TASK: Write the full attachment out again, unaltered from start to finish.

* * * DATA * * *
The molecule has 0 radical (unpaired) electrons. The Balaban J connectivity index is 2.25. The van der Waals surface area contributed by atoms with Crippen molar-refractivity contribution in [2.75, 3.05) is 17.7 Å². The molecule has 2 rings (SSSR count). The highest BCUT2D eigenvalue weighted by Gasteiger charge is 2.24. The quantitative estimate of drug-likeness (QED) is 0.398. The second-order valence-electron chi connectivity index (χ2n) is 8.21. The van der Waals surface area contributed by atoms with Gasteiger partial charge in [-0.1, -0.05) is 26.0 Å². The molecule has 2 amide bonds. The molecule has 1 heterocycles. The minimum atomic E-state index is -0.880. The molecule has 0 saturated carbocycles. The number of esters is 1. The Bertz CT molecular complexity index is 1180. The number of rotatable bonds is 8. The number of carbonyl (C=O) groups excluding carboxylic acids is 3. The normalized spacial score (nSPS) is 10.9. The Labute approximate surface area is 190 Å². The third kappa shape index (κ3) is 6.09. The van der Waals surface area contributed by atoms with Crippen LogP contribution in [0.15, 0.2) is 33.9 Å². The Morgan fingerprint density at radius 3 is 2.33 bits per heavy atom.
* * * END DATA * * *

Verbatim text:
The molecule has 0 radical (unpaired) electrons. The Balaban J connectivity index is 2.25. The van der Waals surface area contributed by atoms with Crippen molar-refractivity contribution in [2.75, 3.05) is 17.7 Å². The molecule has 2 rings (SSSR count). The highest BCUT2D eigenvalue weighted by Gasteiger charge is 2.24. The quantitative estimate of drug-likeness (QED) is 0.398. The second-order valence-electron chi connectivity index (χ2n) is 8.21. The van der Waals surface area contributed by atoms with Gasteiger partial charge in [-0.1, -0.05) is 26.0 Å². The molecule has 2 amide bonds. The molecule has 1 heterocycles. The minimum atomic E-state index is -0.880. The molecule has 0 saturated carbocycles. The number of esters is 1. The Bertz CT molecular complexity index is 1180. The number of rotatable bonds is 8. The number of carbonyl (C=O) groups excluding carboxylic acids is 3. The normalized spacial score (nSPS) is 10.9. The Labute approximate surface area is 190 Å². The third kappa shape index (κ3) is 6.09. The van der Waals surface area contributed by atoms with Crippen LogP contribution in [0.15, 0.2) is 33.9 Å². The Morgan fingerprint density at radius 3 is 2.33 bits per heavy atom.